• 14. Domestic UseDomestic Use  Accounts for about 10% of total national waterAccounts for about 10% of total national water withdrawalswithdrawals  But concentrated in urban areasBut concentrated in urban areas  May pose major local problemsMay pose major local problems
  • 15. Domestic UseDomestic Use  Water use can be substantially reduced by:Water use can be substantially reduced by:  In semi-arid regions, replace lawns with decorativeIn semi-arid regions, replace lawns with decorative gravels and native plants.gravels and native plants.  Use more efficient bathroom fixtures.Use more efficient bathroom fixtures.  Turn off water when not absolutely needed.Turn off water when not absolutely needed.  Flush the toilet only when really necessary.Flush the toilet only when really necessary.  Fix all leaks quickly.Fix all leaks quickly.
  • 16. Domestic UseDomestic Use  Purchase dishwashers and washing machines that minimizePurchase dishwashers and washing machines that minimize water consumption.water consumption.  Take a long bath rather than a long shower.Take a long bath rather than a long shower.  Sweep sidewalks and driveways.Sweep sidewalks and driveways.  Using gray water to water vegetation.Using gray water to water vegetation.  Water lawns and plants at cool times to reduce evaporation.Water lawns and plants at cool times to reduce evaporation.
  • 17. Domestic UseDomestic Use  Use drip irrigation and place water-holding mulch aroundUse drip irrigation and place water-holding mulch around garden plants.garden plants.  Plant drought-resistant vegetation.Plant drought-resistant vegetation.  Learn how to read the water meter to monitor forLearn how to read the water meter to monitor for unobserved leaks and record your conservation successes.unobserved leaks and record your conservation successes.  Use reclaimed waterUse reclaimed water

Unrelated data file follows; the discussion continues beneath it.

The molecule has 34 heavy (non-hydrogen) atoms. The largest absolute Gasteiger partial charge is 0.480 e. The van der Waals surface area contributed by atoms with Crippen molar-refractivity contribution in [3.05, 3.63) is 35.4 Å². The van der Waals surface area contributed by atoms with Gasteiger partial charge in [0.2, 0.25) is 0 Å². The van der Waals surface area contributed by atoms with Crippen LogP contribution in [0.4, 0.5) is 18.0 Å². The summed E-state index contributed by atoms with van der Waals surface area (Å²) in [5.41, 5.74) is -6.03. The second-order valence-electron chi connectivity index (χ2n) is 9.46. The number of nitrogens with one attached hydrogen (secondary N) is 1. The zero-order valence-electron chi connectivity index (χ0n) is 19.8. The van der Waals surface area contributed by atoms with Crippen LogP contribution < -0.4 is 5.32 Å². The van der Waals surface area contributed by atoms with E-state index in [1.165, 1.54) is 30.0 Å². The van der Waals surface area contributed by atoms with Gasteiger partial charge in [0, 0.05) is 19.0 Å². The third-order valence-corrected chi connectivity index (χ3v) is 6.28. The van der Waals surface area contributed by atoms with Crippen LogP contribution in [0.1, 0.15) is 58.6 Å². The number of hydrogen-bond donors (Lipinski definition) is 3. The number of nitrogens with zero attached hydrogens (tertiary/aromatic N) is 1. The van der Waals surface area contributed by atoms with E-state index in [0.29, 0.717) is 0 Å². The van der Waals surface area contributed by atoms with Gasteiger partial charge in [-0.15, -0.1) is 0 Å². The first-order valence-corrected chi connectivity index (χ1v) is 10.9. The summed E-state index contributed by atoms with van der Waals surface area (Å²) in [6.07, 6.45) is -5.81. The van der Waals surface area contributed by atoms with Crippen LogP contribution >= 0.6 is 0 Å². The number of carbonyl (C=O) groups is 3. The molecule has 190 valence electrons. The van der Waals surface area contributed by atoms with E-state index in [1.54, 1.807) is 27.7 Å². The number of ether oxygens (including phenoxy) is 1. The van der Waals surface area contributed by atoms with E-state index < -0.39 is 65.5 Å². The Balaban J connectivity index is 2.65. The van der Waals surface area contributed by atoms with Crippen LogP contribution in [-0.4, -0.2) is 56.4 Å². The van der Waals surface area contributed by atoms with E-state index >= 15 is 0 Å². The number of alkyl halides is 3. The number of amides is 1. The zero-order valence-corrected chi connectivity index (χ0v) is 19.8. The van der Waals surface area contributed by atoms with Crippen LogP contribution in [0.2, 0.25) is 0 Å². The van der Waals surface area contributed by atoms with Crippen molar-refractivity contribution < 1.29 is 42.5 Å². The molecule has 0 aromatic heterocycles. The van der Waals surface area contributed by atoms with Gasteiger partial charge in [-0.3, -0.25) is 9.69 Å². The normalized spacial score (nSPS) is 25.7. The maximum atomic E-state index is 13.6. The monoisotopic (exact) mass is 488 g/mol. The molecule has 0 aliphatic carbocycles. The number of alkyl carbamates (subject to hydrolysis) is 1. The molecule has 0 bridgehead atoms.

• 18. Industry and Manufacturing UseIndustry and Manufacturing Use  Water conservation measures that can be taken byWater conservation measures that can be taken by industry:industry:  Using cooling towers that use little or no waterUsing cooling towers that use little or no water  In-plant water treatment and recyclingIn-plant water treatment and recycling
  • 19. Perception and Water UsePerception and Water Use  Perception of water is based partly on its price andPerception of water is based partly on its price and availability.availability.  If water is abundant and inexpensive, we don’t thinkIf water is abundant and inexpensive, we don’t think much about it.much about it.  If water is scarce or expensive, it is another matter.If water is scarce or expensive, it is another matter.  E.g. people inTucson pay about 100% more for waterE.g. people inTucson pay about 100% more for water than people in Phoenix.than people in Phoenix.  Tucson residence use less water per person per dayTucson residence use less water per person per day